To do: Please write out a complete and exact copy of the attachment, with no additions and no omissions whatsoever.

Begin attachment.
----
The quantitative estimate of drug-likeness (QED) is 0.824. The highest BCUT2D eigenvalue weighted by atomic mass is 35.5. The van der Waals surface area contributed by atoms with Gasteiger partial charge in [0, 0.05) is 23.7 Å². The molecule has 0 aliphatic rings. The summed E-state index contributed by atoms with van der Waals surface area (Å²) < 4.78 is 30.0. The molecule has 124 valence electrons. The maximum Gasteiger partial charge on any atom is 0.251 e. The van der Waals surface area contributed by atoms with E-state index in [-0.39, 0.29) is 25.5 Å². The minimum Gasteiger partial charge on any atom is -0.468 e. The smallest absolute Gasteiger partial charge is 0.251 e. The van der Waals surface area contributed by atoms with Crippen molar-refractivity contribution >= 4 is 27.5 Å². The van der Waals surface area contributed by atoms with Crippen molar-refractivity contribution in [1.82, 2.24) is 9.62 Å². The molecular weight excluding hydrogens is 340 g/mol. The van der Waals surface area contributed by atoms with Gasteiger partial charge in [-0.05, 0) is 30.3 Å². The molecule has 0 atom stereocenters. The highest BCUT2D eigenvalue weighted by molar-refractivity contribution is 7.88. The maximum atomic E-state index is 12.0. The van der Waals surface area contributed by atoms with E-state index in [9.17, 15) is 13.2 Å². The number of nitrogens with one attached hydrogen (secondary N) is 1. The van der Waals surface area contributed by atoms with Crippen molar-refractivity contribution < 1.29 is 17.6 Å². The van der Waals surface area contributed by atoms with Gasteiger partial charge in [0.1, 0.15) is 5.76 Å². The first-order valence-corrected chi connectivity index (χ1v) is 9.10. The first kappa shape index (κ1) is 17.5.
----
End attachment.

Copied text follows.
The quantitative estimate of drug-likeness (QED) is 0.824. The highest BCUT2D eigenvalue weighted by atomic mass is 35.5. The van der Waals surface area contributed by atoms with Gasteiger partial charge in [0, 0.05) is 23.7 Å². The molecule has 0 aliphatic rings. The summed E-state index contributed by atoms with van der Waals surface area (Å²) < 4.78 is 30.0. The molecule has 124 valence electrons. The maximum Gasteiger partial charge on any atom is 0.251 e. The van der Waals surface area contributed by atoms with E-state index in [-0.39, 0.29) is 25.5 Å². The minimum Gasteiger partial charge on any atom is -0.468 e. The smallest absolute Gasteiger partial charge is 0.251 e. The van der Waals surface area contributed by atoms with Crippen molar-refractivity contribution >= 4 is 27.5 Å². The van der Waals surface area contributed by atoms with Crippen molar-refractivity contribution in [1.82, 2.24) is 9.62 Å². The molecular weight excluding hydrogens is 340 g/mol. The van der Waals surface area contributed by atoms with Gasteiger partial charge in [-0.05, 0) is 30.3 Å². The molecule has 0 atom stereocenters. The highest BCUT2D eigenvalue weighted by molar-refractivity contribution is 7.88. The maximum atomic E-state index is 12.0. The van der Waals surface area contributed by atoms with E-state index in [9.17, 15) is 13.2 Å². The number of nitrogens with one attached hydrogen (secondary N) is 1. The van der Waals surface area contributed by atoms with Crippen molar-refractivity contribution < 1.29 is 17.6 Å². The van der Waals surface area contributed by atoms with Gasteiger partial charge in [0.1, 0.15) is 5.76 Å². The first-order valence-corrected chi connectivity index (χ1v) is 9.10. The first kappa shape index (κ1) is 17.5.